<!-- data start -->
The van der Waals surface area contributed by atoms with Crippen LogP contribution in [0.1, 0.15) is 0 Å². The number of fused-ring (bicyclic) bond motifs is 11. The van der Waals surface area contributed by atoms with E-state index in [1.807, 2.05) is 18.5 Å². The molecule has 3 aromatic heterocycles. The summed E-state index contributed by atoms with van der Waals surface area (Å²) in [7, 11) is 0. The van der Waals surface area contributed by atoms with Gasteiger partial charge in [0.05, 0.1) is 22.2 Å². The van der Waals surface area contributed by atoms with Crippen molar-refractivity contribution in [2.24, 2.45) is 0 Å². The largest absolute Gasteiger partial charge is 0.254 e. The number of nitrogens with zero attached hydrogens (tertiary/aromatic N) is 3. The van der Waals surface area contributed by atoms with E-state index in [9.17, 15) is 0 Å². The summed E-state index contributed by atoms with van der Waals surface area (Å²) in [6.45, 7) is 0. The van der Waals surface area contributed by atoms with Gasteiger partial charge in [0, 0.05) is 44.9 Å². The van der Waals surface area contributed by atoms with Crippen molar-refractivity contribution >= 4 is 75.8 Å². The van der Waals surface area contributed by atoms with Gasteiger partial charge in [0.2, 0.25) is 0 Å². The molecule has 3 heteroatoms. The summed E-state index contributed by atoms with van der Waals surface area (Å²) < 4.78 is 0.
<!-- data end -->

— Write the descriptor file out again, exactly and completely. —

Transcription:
The van der Waals surface area contributed by atoms with Crippen LogP contribution in [0.1, 0.15) is 0 Å². The number of fused-ring (bicyclic) bond motifs is 11. The van der Waals surface area contributed by atoms with E-state index in [1.807, 2.05) is 18.5 Å². The molecule has 3 aromatic heterocycles. The summed E-state index contributed by atoms with van der Waals surface area (Å²) in [7, 11) is 0. The van der Waals surface area contributed by atoms with Gasteiger partial charge in [0.05, 0.1) is 22.2 Å². The van der Waals surface area contributed by atoms with Crippen molar-refractivity contribution in [2.24, 2.45) is 0 Å². The largest absolute Gasteiger partial charge is 0.254 e. The number of nitrogens with zero attached hydrogens (tertiary/aromatic N) is 3. The van der Waals surface area contributed by atoms with E-state index in [9.17, 15) is 0 Å². The summed E-state index contributed by atoms with van der Waals surface area (Å²) in [6.45, 7) is 0. The van der Waals surface area contributed by atoms with Gasteiger partial charge in [0, 0.05) is 44.9 Å². The van der Waals surface area contributed by atoms with Crippen molar-refractivity contribution >= 4 is 75.8 Å². The van der Waals surface area contributed by atoms with Gasteiger partial charge in [0.2, 0.25) is 0 Å². The molecule has 3 heteroatoms. The summed E-state index contributed by atoms with van der Waals surface area (Å²) < 4.78 is 0.